Found 4606 Hypotheses across 461 Pages (0.005 seconds)
  1. The more sexual restrictiveness, the less humor about sex (155).Alford, Finnegan - A holo-cultural study of humor, 1981 - 0 Variables

    This article presents a variety of findings regarding the nature and characteristics of humor and humorists, cross-culturally. It is a thorough preliminary study on the topic with a review of other work on humor and and outline of areas to be addressed by future research.

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  2. The more complex the society, the more humor about stupidity and pretension (156).Alford, Finnegan - A holo-cultural study of humor, 1981 - 0 Variables

    This article presents a variety of findings regarding the nature and characteristics of humor and humorists, cross-culturally. It is a thorough preliminary study on the topic with a review of other work on humor and and outline of areas to be addressed by future research.

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  3. The more complex the society, the more there are clowns and jesters (161).Alford, Finnegan - A holo-cultural study of humor, 1981 - 0 Variables

    This article presents a variety of findings regarding the nature and characteristics of humor and humorists, cross-culturally. It is a thorough preliminary study on the topic with a review of other work on humor and and outline of areas to be addressed by future research.

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  4. The simpler the society, the wider the range of humor targets (156).Alford, Finnegan - A holo-cultural study of humor, 1981 - 0 Variables

    This article presents a variety of findings regarding the nature and characteristics of humor and humorists, cross-culturally. It is a thorough preliminary study on the topic with a review of other work on humor and and outline of areas to be addressed by future research.

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  5. Humor is a cultural universal (162).Alford, Finnegan - A holo-cultural study of humor, 1981 - 1 Variables

    This article presents a variety of findings regarding the nature and characteristics of humor and humorists, cross-culturally. It is a thorough preliminary study on the topic with a review of other work on humor and and outline of areas to be addressed by future research.

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  6. Simpler societies are more likely to have humor with practical jokes, much aggression, and imitation (158).Alford, Finnegan - A holo-cultural study of humor, 1981 - 0 Variables

    This article presents a variety of findings regarding the nature and characteristics of humor and humorists, cross-culturally. It is a thorough preliminary study on the topic with a review of other work on humor and and outline of areas to be addressed by future research.

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  7. A short supply of women will be positively associated with the frequency of warfare--Divale and Harris (251)Ember, Carol R. - Resource Unpredictability, mistrust, and war: a cross-cultural study, 1992 - 2 Variables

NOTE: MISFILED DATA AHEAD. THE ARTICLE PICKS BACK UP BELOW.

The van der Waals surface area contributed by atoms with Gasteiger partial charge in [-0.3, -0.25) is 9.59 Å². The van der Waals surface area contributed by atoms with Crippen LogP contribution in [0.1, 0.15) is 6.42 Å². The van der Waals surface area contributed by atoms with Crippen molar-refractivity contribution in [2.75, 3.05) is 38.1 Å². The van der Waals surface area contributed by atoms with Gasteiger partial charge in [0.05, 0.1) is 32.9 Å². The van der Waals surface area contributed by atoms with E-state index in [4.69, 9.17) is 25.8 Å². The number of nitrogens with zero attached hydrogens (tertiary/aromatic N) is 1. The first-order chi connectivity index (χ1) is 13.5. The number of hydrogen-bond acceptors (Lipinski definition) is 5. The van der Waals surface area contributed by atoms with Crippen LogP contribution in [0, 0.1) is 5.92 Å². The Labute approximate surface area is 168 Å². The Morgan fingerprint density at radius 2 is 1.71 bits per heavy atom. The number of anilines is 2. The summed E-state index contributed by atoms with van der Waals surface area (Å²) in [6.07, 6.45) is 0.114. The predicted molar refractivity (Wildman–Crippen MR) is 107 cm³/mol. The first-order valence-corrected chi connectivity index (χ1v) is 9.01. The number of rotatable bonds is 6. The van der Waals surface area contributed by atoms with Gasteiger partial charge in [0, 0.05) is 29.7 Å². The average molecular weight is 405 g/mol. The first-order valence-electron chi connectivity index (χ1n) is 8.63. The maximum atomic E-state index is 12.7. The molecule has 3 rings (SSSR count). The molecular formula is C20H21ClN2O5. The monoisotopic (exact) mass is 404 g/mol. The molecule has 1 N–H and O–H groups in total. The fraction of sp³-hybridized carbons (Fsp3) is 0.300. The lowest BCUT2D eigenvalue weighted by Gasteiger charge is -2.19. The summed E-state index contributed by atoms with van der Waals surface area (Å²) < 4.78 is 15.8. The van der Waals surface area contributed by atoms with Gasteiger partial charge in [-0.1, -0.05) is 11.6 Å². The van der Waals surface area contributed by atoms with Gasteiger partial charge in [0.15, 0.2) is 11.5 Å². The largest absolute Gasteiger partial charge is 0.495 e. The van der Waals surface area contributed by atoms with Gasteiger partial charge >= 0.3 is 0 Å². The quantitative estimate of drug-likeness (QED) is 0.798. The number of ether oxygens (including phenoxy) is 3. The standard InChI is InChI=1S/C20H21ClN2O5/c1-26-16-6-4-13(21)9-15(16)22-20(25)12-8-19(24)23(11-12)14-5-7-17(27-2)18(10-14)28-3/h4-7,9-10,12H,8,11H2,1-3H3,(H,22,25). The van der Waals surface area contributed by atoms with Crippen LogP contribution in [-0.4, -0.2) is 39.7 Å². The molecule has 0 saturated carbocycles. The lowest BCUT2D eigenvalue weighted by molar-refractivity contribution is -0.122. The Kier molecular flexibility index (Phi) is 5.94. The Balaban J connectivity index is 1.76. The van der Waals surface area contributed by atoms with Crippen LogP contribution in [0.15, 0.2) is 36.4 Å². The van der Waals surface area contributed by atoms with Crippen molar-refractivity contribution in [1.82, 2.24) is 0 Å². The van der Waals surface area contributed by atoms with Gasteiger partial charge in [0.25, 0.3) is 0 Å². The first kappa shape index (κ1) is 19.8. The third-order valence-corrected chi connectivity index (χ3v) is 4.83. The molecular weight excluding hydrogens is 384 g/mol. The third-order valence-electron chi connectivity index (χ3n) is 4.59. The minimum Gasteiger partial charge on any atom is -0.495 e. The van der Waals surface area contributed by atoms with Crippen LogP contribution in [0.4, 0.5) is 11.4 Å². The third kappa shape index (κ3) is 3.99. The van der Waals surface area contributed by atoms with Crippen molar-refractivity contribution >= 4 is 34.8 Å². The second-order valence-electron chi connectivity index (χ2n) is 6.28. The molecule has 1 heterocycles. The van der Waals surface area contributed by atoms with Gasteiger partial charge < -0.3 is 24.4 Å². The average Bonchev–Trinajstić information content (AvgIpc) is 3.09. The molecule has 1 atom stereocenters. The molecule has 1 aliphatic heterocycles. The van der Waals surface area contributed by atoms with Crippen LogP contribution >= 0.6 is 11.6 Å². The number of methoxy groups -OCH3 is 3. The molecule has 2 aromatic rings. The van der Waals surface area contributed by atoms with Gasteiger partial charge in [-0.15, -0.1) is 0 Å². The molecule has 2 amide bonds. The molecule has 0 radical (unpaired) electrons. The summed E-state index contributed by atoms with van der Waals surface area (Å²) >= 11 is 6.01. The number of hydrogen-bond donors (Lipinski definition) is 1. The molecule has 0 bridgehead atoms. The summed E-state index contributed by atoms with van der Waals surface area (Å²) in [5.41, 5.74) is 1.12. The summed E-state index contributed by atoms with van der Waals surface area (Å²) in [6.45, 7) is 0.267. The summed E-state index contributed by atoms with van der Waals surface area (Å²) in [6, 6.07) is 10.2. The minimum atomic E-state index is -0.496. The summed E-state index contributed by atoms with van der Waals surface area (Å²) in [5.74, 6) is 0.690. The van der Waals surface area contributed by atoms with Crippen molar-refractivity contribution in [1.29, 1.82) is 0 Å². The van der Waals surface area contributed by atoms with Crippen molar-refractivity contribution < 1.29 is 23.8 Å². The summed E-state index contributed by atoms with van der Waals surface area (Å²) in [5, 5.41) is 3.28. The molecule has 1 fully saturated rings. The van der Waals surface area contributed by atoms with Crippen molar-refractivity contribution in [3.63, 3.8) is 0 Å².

The article tests theories that may explain why warfare frequency varies from society to society. The focus is on ecological problems, particularly different kinds of resource scarcity, but social and psychological theories are also tested with both bivariate and multivariate analyses. Because unpredictable disasters are such a strong predictor in nonstate societies, the authors theorize that war may mostly be caused by a fear of nature.

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  8. "Teen pregnancy will increase as the sex ratio declines" (30).Barber, Nigel - On the relationship between country sex ratios and teen pregnancy rates, 2000 - 2 Variables

    This study attempted to replicate earlier findings regarding population structure and teen pregnancy rates. Findings support the previous predictions that sex ratio, economic development, and latitude are all inversely related to teen birth rates.

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  9. "Cassava reliance, relative to other crops (contribution to the diet and occupation of the land), should increase with population pressure (density adjusted for length of dry season) on agricultural resources)" (p.100).Romanoff, Steven - Cassava production and processing in a cross-cultural sample of african soci..., 1992 - 3 Variables

    This exploratory study seeks to explain cassava production and processing in Africa by considering cultural, agronomic, and environmental data. After examining the descriptive results of the agricultural and social contexts of cassava use, the authors build upon Boserup's population density model (1965) to analyze their own hypothesized model of cassava's importance among the sampled societies.

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  10. "The more wealth a civilization has, the more creativity it is likely to manifest" (184)Naroll, Raoul - Creativity: a cross-historical pilot survey, 1971 - 2 Variables

    This study investigates the causes of creative florescences in certain time periods in certain societies. Wealth, geographical expansion, democratic support, and external challenge were not significant predictors of creative florescence, but political fragmentation shows a correlation with society’s creativity level.

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